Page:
The Joup Friday Album- Deerhunter: Microcastle

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This article is dedicated to former Deerhunter bassist Joshua Fauver, who tragically passed away this past Sunday. Thank you for helping to shape a sound that shaped my music tastes as a whole.

Dreary, gauzy, washed in reverb, and as jangly as jangle pop can get, this is the sound of an indie band hitting it’s stride; becoming a household name for the genre, and proving themselves to be one of the most vital and beckoning forces in indie rock. This is the sound of Deerhunter’s Microcastle, the band’s third album and a record that just celebrated its 10th birthday this past August. In that time this record has inspired a slew of artists in the genre. Microcastle was a gateway for a lot of people to Deerhunter, and for good reason. It’s a lean 12 tracks that sonically wouldn’t have been out of place coming out in the late 70’s/early 80’s, pulling stylistic cues from such diverse places as R.E.M.’s early days, goth rock, and a tinge of krautrock/nu wave. And it still sounds remarkably timeless yet completely modern 10 years later.

The album kicks off with “Cover Me (slowly)”, a shoegaze-inspired instrumental that sees the band really playing around with their delay pedals and features front man Bradford Cox’s vocals washed with so much delay and reverb that it renders his melodies nearly inaudible. This brief opener segues into the lovely but utterly melancholy “Agoraphobia”, a track dedicated to the phobia of leaving the house; it sounds like what suffering from that condition may be like; cozy and at ease but tense and uncertain. The simply strummed guitar lead and Cox’s repeated refrain of “Cover me” are utterly intoxicating and provide a nice lull into Microcastle as a whole.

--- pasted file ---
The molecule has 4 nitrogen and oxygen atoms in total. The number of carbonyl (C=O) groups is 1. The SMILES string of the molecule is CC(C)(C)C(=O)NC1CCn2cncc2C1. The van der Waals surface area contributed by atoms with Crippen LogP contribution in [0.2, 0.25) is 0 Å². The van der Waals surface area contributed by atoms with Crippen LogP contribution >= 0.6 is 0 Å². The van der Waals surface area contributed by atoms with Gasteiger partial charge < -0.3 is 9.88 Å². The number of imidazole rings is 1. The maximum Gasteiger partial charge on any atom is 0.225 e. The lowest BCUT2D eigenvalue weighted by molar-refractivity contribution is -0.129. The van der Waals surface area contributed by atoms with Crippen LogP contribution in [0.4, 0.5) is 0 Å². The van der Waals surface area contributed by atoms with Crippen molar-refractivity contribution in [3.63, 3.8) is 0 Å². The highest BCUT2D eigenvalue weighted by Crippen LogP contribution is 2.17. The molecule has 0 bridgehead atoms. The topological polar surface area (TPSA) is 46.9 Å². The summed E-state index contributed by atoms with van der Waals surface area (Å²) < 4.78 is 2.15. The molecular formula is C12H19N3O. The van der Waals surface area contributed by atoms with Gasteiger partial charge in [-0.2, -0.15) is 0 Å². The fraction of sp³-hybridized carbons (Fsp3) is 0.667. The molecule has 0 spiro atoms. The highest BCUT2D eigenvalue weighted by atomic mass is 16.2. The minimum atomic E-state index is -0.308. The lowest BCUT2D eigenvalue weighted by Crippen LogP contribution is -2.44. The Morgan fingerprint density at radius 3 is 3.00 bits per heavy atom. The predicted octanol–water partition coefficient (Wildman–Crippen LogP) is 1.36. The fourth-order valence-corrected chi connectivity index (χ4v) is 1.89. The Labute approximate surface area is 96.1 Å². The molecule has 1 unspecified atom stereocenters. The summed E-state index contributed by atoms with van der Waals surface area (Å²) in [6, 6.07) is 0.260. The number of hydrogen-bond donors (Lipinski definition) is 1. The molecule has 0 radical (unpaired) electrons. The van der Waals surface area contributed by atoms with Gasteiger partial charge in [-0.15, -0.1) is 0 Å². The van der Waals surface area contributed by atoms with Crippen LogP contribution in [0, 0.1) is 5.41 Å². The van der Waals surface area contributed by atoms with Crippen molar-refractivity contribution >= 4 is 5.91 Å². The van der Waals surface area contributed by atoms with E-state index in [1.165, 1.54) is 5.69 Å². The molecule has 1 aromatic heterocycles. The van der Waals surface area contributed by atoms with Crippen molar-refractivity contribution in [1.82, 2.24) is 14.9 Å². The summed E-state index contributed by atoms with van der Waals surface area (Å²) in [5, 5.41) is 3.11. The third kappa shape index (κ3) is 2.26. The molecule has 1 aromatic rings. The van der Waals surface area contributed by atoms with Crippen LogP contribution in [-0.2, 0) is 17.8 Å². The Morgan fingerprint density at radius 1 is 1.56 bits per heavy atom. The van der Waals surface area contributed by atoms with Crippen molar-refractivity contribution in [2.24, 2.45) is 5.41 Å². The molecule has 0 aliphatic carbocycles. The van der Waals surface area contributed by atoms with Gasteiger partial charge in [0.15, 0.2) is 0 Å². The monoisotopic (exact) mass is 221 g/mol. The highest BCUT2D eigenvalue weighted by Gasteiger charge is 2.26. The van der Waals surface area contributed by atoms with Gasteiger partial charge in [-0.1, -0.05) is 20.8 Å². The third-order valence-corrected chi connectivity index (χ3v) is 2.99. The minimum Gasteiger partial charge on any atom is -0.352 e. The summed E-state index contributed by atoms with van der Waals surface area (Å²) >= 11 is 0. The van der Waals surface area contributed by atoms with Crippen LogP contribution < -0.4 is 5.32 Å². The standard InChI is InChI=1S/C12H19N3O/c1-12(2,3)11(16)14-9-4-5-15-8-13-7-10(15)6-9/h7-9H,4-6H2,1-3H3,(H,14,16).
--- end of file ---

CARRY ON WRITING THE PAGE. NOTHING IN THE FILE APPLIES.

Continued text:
The midway point of the album features a trilogy of tracks ( “Calvary Scars”, “Green Jacket”, and “Activa”) which are the album’s ambient phase, for lack of a better term. Here Deerhunter focus less on the immediateness of the first part of the album, working more in favor of creating a soundscape. They do so perfectly. Deerhunter have played around with creating more ambient tracks scattered throughout their record previous to this; Cryptograms but the dynamic of having all appear as a small portion of the album was a great move and overall enhances the experience of Microcastle as a whole.

After these tracks we get Microcastle’s biggest highlight “Nothing Ever Happened”, a near six minute opus and maybe the greatest song Deerhunter has ever written. The lyrics are super brief but haunting, talking about the pains of living a life that feels unfulfilled, and putting an utter emphasis on the instrumentation. Most notably the airtight rhythms of drummer Moses Archuleta and bassist Joshua Fauver, ending off with the super angular guitar playing of Cox and guitarist vocalist Lockett Pundt. The results are nothing short of thrilling and immediately demands repeat listening.

If this is your intro to Deerhunter, this is a perfect place to start. Microcastle is Deerhunter at the height of their prowess in every sense; songwriting, instrumentation, and just album craft as a whole. Granted, in my opinion every record Deerhunter has put out is worthy of praise. But there’s a reason this record propelled Deerhunter into the spotlight 10 years ago, and why they’re still so lauded after now. Listen below

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Daniel R. Fiorio

Writer, blogger, record collector/music fanatic, comic book junkie, jerkstore/all around nice dude from the south suburbs of Chicago

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